|Size:||Length: 2 to 3 inches (5 to 7.6 cm)|
|Weight:||0.18 to 0.35 ounce (5 to 10 g)|
|Diet:||Grain, insects, fruit, seeds and grass|
|Distribution:||Europe and northern Asia|
|Young:||4 to 9 young, up to 3 times per year|
|Animal Predators:||Hawks, owls, snakes, weasels, foxes, stoats, crows and cats|
|IUCN Status:||Lower Risk, Near Threatened|
|Terms:||No special terms|
|Lifespan:||1 to 2 years in the wild and up to 5 years in captivity|
<![if !supportLists]>· <![endif]>Harvest mice love to bask in the sun during cool weather.
<![if !supportLists]>· <![endif]>The minimum time between litters is 17 to 18 days.
· Their scientific name Micromys minutus means “the smallest tiny mouse” in Latin.
These tiny animals are among the smallest of the world’s mammals. They have large eyes; large, round ears; and a small, blunt nose. Their back and head is covered with thick, soft, red-brown fur, while their underbelly is white. There are five toes on each of their hind feet and four on each front foot. They are the only European mammals to have a prehensile tail, which means they can hold or grip things with their tail.
<![if !supportEmptyParas]>Old world harvest mice are found in Europe and parts of northern Asia, including Korea, Japan and China. They prefer habitats with tall grass, often near ponds, rivers or lakes. They live in fields and build nests on the stems of tall grass during the summer. During the winter, they live underground or in old buildings, but they do not hibernate. <![endif]>
They often feed on the grain grown in fields, but also on potentially destructive insects, so they are both a blessing and a curse to farmers. Harvest mice also eat fruit, seeds and grass. They have a special digestive system that compels them to re-ingest pre-digested food after defecation. This allows them to get the most possible nutrients out of their food.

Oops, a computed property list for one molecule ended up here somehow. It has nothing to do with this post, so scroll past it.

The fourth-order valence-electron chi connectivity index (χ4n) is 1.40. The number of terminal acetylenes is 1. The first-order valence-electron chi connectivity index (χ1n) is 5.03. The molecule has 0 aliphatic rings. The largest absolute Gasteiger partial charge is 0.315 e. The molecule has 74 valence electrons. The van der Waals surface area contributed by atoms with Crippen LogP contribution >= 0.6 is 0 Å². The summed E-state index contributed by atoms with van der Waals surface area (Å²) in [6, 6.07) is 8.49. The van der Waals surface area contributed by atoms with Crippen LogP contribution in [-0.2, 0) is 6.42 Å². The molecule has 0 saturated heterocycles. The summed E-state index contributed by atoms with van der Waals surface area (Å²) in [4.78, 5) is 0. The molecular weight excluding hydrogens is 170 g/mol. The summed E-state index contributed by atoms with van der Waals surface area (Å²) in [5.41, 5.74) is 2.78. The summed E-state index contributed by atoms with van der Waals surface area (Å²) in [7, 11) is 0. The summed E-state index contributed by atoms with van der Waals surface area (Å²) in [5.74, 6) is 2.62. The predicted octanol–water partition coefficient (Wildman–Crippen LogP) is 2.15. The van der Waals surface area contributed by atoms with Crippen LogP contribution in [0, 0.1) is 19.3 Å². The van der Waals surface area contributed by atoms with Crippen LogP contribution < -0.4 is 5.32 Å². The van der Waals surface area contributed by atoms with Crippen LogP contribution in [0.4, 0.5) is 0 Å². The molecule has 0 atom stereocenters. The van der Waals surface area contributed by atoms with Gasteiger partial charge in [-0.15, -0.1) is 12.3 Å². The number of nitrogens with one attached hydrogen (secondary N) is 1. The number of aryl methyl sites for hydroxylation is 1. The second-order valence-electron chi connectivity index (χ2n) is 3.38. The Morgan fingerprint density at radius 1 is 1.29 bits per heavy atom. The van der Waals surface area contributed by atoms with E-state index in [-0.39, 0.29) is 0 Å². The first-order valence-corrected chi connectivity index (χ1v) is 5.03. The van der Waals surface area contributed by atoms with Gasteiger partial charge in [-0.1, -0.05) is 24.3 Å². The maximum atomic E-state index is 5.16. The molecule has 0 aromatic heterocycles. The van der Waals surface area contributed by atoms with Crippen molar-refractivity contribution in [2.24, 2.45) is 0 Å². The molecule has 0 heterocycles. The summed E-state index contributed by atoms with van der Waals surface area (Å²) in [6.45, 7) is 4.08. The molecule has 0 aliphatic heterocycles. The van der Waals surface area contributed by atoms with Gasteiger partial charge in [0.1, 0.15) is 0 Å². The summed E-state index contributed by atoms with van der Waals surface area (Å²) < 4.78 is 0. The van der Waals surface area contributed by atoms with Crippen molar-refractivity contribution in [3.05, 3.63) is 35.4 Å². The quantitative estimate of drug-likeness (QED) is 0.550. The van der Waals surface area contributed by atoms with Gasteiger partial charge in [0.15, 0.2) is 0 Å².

Mating takes place anytime from spring to early autumn. The female undergoes a 17 to 21 day pregnancy and gives birth inside her cozy, deep nest made of woven grass and lined with shredded leaves, on a stalk three to four feet above the ground. She makes a new nest for each litter. The male is not allowed in the nest and has nothing to do with rearing the offspring. The youngsters are born naked with their eyes closed. Their eyes open approximately a week after birth and they begin to be weaned at 11 days. They develop quickly and leave the nest for good when they are 15 to 16 days old.
Although hundreds of these mice can be found in a relatively small area, they merely tolerate each other and are not particularly social. Harvest mice have excellent hearing and when they realize a predator is near, they will freeze; if that does not work, they try to find a place to hide, such as an underground burrow. Harvest mice are active both during the day and night; however, they follow a three-hour rhythm of sleeping and feeding: they sleep for three hours, then feed for a half hour, then sleep again for three hours and so on.
Because of diminishing habitat due to human settlement, old world harvest mice have been forced to live near human dwellings, including in grain fields, but they are left homeless when farmers clear their land during harvest season. The farm equipment kills youngsters still in the nest, and many adults also die because they need tall grass to survive. When it is cut, they are left in the open in clear view of predators. Although not yet considered endangered, their numbers have been greatly reduced.
Old World Harvest Mouse Wildlife Fact File, IM Pub, US